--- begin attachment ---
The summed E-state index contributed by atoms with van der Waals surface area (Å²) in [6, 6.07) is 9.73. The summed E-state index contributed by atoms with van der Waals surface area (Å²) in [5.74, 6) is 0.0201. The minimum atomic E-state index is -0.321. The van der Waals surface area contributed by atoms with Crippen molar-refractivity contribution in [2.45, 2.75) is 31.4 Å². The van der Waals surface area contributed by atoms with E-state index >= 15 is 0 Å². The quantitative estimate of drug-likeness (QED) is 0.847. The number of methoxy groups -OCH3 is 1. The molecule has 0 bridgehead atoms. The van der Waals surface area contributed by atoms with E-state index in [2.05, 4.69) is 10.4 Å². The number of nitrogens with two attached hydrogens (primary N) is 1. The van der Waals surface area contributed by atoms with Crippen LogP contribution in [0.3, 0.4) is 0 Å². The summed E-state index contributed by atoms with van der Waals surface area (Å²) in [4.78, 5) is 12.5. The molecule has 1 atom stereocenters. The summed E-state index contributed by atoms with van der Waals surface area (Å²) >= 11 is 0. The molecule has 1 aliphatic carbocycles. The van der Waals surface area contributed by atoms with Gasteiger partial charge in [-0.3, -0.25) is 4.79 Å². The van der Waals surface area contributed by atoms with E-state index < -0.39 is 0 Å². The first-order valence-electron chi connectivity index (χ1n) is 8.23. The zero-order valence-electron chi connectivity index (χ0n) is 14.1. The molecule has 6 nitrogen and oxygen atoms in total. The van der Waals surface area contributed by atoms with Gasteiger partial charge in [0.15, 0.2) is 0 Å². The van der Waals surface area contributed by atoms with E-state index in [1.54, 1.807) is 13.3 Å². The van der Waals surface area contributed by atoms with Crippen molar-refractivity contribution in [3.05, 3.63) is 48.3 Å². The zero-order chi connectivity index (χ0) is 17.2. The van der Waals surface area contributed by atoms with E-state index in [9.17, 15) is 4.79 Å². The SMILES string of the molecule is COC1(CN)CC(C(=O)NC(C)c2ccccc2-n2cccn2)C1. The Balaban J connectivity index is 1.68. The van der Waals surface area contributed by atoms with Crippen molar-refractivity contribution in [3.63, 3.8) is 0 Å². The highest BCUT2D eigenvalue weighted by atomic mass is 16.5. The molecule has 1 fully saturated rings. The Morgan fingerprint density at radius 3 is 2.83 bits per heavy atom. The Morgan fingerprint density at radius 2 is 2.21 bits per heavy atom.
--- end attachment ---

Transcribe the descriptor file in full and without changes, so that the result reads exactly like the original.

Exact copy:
The summed E-state index contributed by atoms with van der Waals surface area (Å²) in [6, 6.07) is 9.73. The summed E-state index contributed by atoms with van der Waals surface area (Å²) in [5.74, 6) is 0.0201. The minimum atomic E-state index is -0.321. The van der Waals surface area contributed by atoms with Crippen molar-refractivity contribution in [2.45, 2.75) is 31.4 Å². The van der Waals surface area contributed by atoms with E-state index >= 15 is 0 Å². The quantitative estimate of drug-likeness (QED) is 0.847. The number of methoxy groups -OCH3 is 1. The molecule has 0 bridgehead atoms. The van der Waals surface area contributed by atoms with E-state index in [2.05, 4.69) is 10.4 Å². The number of nitrogens with two attached hydrogens (primary N) is 1. The van der Waals surface area contributed by atoms with Crippen LogP contribution in [0.3, 0.4) is 0 Å². The summed E-state index contributed by atoms with van der Waals surface area (Å²) in [4.78, 5) is 12.5. The molecule has 1 atom stereocenters. The summed E-state index contributed by atoms with van der Waals surface area (Å²) >= 11 is 0. The molecule has 1 aliphatic carbocycles. The van der Waals surface area contributed by atoms with Gasteiger partial charge in [-0.3, -0.25) is 4.79 Å². The van der Waals surface area contributed by atoms with E-state index < -0.39 is 0 Å². The first-order valence-electron chi connectivity index (χ1n) is 8.23. The zero-order valence-electron chi connectivity index (χ0n) is 14.1. The molecule has 6 nitrogen and oxygen atoms in total. The van der Waals surface area contributed by atoms with Gasteiger partial charge in [0.15, 0.2) is 0 Å². The van der Waals surface area contributed by atoms with E-state index in [1.54, 1.807) is 13.3 Å². The van der Waals surface area contributed by atoms with Crippen molar-refractivity contribution in [3.05, 3.63) is 48.3 Å². The zero-order chi connectivity index (χ0) is 17.2. The van der Waals surface area contributed by atoms with E-state index in [9.17, 15) is 4.79 Å². The SMILES string of the molecule is COC1(CN)CC(C(=O)NC(C)c2ccccc2-n2cccn2)C1. The Balaban J connectivity index is 1.68. The van der Waals surface area contributed by atoms with Crippen molar-refractivity contribution in [3.63, 3.8) is 0 Å². The highest BCUT2D eigenvalue weighted by atomic mass is 16.5. The molecule has 1 fully saturated rings. The Morgan fingerprint density at radius 3 is 2.83 bits per heavy atom. The Morgan fingerprint density at radius 2 is 2.21 bits per heavy atom.